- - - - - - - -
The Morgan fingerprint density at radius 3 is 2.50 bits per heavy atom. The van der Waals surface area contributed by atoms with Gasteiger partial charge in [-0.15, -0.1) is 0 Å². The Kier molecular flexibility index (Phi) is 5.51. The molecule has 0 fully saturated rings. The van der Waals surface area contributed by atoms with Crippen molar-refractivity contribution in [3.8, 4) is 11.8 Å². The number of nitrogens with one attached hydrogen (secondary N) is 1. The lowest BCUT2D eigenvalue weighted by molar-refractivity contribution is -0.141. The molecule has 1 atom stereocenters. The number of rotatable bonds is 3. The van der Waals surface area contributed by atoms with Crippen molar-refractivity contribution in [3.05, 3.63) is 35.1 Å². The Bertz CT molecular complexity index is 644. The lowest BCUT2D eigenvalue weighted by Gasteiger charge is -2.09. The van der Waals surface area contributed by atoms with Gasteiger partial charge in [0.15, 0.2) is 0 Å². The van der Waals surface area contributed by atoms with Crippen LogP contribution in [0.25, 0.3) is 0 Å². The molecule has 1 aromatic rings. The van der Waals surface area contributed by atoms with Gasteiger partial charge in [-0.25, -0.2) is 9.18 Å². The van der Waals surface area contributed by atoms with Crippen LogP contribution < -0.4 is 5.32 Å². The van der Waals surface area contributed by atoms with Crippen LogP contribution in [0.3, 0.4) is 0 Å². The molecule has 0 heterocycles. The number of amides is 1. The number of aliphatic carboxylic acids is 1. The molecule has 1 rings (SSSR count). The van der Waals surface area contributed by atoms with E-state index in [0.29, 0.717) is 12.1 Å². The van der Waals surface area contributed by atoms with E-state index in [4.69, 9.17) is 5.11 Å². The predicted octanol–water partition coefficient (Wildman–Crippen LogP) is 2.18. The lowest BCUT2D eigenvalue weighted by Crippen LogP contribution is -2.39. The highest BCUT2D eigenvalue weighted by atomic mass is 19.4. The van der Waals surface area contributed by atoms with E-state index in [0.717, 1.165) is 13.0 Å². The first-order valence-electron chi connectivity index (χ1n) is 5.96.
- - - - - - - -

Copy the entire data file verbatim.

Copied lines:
The Morgan fingerprint density at radius 3 is 2.50 bits per heavy atom. The van der Waals surface area contributed by atoms with Gasteiger partial charge in [-0.15, -0.1) is 0 Å². The Kier molecular flexibility index (Phi) is 5.51. The molecule has 0 fully saturated rings. The van der Waals surface area contributed by atoms with Crippen molar-refractivity contribution in [3.8, 4) is 11.8 Å². The number of nitrogens with one attached hydrogen (secondary N) is 1. The lowest BCUT2D eigenvalue weighted by molar-refractivity contribution is -0.141. The molecule has 1 atom stereocenters. The number of rotatable bonds is 3. The van der Waals surface area contributed by atoms with Crippen molar-refractivity contribution in [3.05, 3.63) is 35.1 Å². The Bertz CT molecular complexity index is 644. The lowest BCUT2D eigenvalue weighted by Gasteiger charge is -2.09. The van der Waals surface area contributed by atoms with Gasteiger partial charge in [0.15, 0.2) is 0 Å². The van der Waals surface area contributed by atoms with Crippen LogP contribution in [0.25, 0.3) is 0 Å². The molecule has 1 aromatic rings. The van der Waals surface area contributed by atoms with Gasteiger partial charge in [-0.25, -0.2) is 9.18 Å². The van der Waals surface area contributed by atoms with Crippen LogP contribution < -0.4 is 5.32 Å². The van der Waals surface area contributed by atoms with Crippen LogP contribution in [0.3, 0.4) is 0 Å². The molecule has 0 heterocycles. The number of amides is 1. The number of aliphatic carboxylic acids is 1. The molecule has 1 rings (SSSR count). The van der Waals surface area contributed by atoms with E-state index in [0.29, 0.717) is 12.1 Å². The van der Waals surface area contributed by atoms with E-state index in [4.69, 9.17) is 5.11 Å². The predicted octanol–water partition coefficient (Wildman–Crippen LogP) is 2.18. The lowest BCUT2D eigenvalue weighted by Crippen LogP contribution is -2.39. The highest BCUT2D eigenvalue weighted by atomic mass is 19.4. The van der Waals surface area contributed by atoms with E-state index in [0.717, 1.165) is 13.0 Å². The first-order valence-electron chi connectivity index (χ1n) is 5.96.